A Life Changing Video
A true story that will deeply touch your soul!!!!!!! PLEASE go ahead & SHARE!
“An amazing occurrence happened in South Africa when 31 elephants made a “Journey To Pay their Respect.” How did they know? Something that is greater and deeper than human intelligence informed them that their hero – the man who had saved their lives and many other animals – had made his transition from this earthly world. Lawrence Anthony (1950 – 2012), a legend in South Africa and author of 3 books including the bestseller “The Elephant Whisperer”, bravely rescued wildlife and rehabilitated elephants all over the globe from human atrocities, including the courageous rescue of Baghdad Zoo animals during the US invasion in 2003. On March 7, 2012 Lawrence Anthony died.
Two days after his passing, the wild elephants showed up at his home led by two large matriarchs. Separate wild herds arrived in droves to say goodbye to their beloved man-friend'. A total of 31 elephants had patiently walked over 12 miles to reach his South African House. Witnessing this spectacle, humans were obviously in awe not only because of the supreme intelligence and precise timing that these elephants sensed about Lawrence's passing, but also because of the profound memory and emotion the beloved animals evoked in such an organized way.
Walking slowly – for days – they made their way in a solemn one-by-one queue from their habitat in the wild bush to his house. Lawrence's wife, Francoise, was especially touched, knowing that the elephants had not been to his house prior to that day for well over 3 years! But yet they knew where they were going and they seemed to know why they were going to Lawrence’s home. The elephants obviously wanted to pay their deep respects, honoring their human friend who had saved their lives – so much respect that they stayed for 2 days 2 nights without eating anything.
After honoring Lawrence Anthony in the only way they could – in this touching and memorable tribute to the man who had saved them and many other animals around the world – these sentient creatures had proven they are wiser and more compassionate than the human race will ever be or ever realize. Then one morning, they left, making their long journey back home.
This excerpt from A Pale Blue Dot was inspired by an image taken, at Carl Sagan’s suggestion, by Voyager 1 on February 14, 1990. As the spacecraft left our planetary neighborhood for the fringes of the solar system, engineers turned it around for one last look at its home planet. Voyager 1 was about 6.4 billion kilometers (4 billion miles) away, and approximately 32 degrees above the ecliptic plane, when it captured this portrait of our world. Caught in the center of scattered light rays (a result of taking the picture so close to the Sun), Earth appears as a tiny point of light, a crescent only 0.12 pixel in size.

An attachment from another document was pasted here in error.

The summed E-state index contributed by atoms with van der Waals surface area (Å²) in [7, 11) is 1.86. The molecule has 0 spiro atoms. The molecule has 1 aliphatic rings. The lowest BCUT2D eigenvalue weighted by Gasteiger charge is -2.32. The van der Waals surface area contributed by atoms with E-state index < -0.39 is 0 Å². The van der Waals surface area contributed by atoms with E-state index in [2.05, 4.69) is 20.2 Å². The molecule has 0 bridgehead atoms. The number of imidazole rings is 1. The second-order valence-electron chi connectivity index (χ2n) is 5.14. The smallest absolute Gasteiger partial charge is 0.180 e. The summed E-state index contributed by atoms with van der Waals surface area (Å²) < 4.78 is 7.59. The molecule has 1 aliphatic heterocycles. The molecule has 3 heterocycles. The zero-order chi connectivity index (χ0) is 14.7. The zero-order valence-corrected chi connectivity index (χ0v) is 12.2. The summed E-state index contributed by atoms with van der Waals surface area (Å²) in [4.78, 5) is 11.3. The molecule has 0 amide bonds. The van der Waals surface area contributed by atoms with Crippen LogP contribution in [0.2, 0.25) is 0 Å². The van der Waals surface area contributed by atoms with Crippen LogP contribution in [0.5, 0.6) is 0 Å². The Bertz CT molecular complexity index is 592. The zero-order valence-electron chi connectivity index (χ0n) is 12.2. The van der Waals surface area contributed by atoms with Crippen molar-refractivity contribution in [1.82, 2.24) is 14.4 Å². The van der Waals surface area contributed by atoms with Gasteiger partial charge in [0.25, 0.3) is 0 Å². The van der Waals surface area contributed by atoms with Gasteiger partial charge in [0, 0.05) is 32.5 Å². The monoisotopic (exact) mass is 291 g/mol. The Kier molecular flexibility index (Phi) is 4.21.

Look again at that dot. That’s here. That’s home. That’s us. On it everyone you love, everyone you know, everyone you ever heard of, every human being who ever was, lived out their lives. The aggregate of our joy and suffering, thousands of confident religions, ideologies, and economic doctrines, every hunter and forager, every hero and coward, every creator and destroyer of civilization, every king and peasant, every young couple in love, every mother and father, hopeful child, inventor and explorer, every teacher of morals, every corrupt politician, every “superstar,” every “supreme leader,” every saint and sinner in the history of our species lived there–on a mote of dust suspended in a sunbeam.
The Earth is a very small stage in a vast cosmic arena. Think of the rivers of blood spilled by all those generals and emperors so that, in glory and triumph, they could become the momentary masters of a fraction of a dot. Think of the endless cruelties visited by the inhabitants of one corner of this pixel on the scarcely distinguishable inhabitants of some other corner, how frequent their misunderstandings, how eager they are to kill one another, how fervent their hatreds.
Our posturings, our imagined self-importance, the delusion that we have some privileged position in the Universe, are challenged by this point of pale light. Our planet is a lonely speck in the great enveloping cosmic dark. In our obscurity, in all this vastness, there is no hint that help will come from elsewhere to save us from ourselves.
The Earth is the only world known so far to harbor life. There is nowhere else, at least in the near future, to which our species could migrate. Visit, yes. Settle, not yet. Like it or not, for the moment the Earth is where we make our stand.
It has been said that astronomy is a humbling and character-building experience. There is perhaps no better demonstration of the folly of human conceits than this distant image of our tiny world. To me, it underscores our responsibility to deal more kindly with one another, and to preserve and cherish the pale blue dot, the only home we’ve ever known.
– Carl Sagan (1934-1996)
Read this before watching the video:
The woman in the video found the lion, injured in the forest, on the verge of death. She took the lion home with her and nursed it back to health.. Later, when the lion was better, she made arrangements with a zoo to take the lion. Some time passed before the woman had a chance to visit the zoo. This video was taken when she walked up to the lion’s cage to see how he was doing. Watch the lion’s reaction when he sees her.
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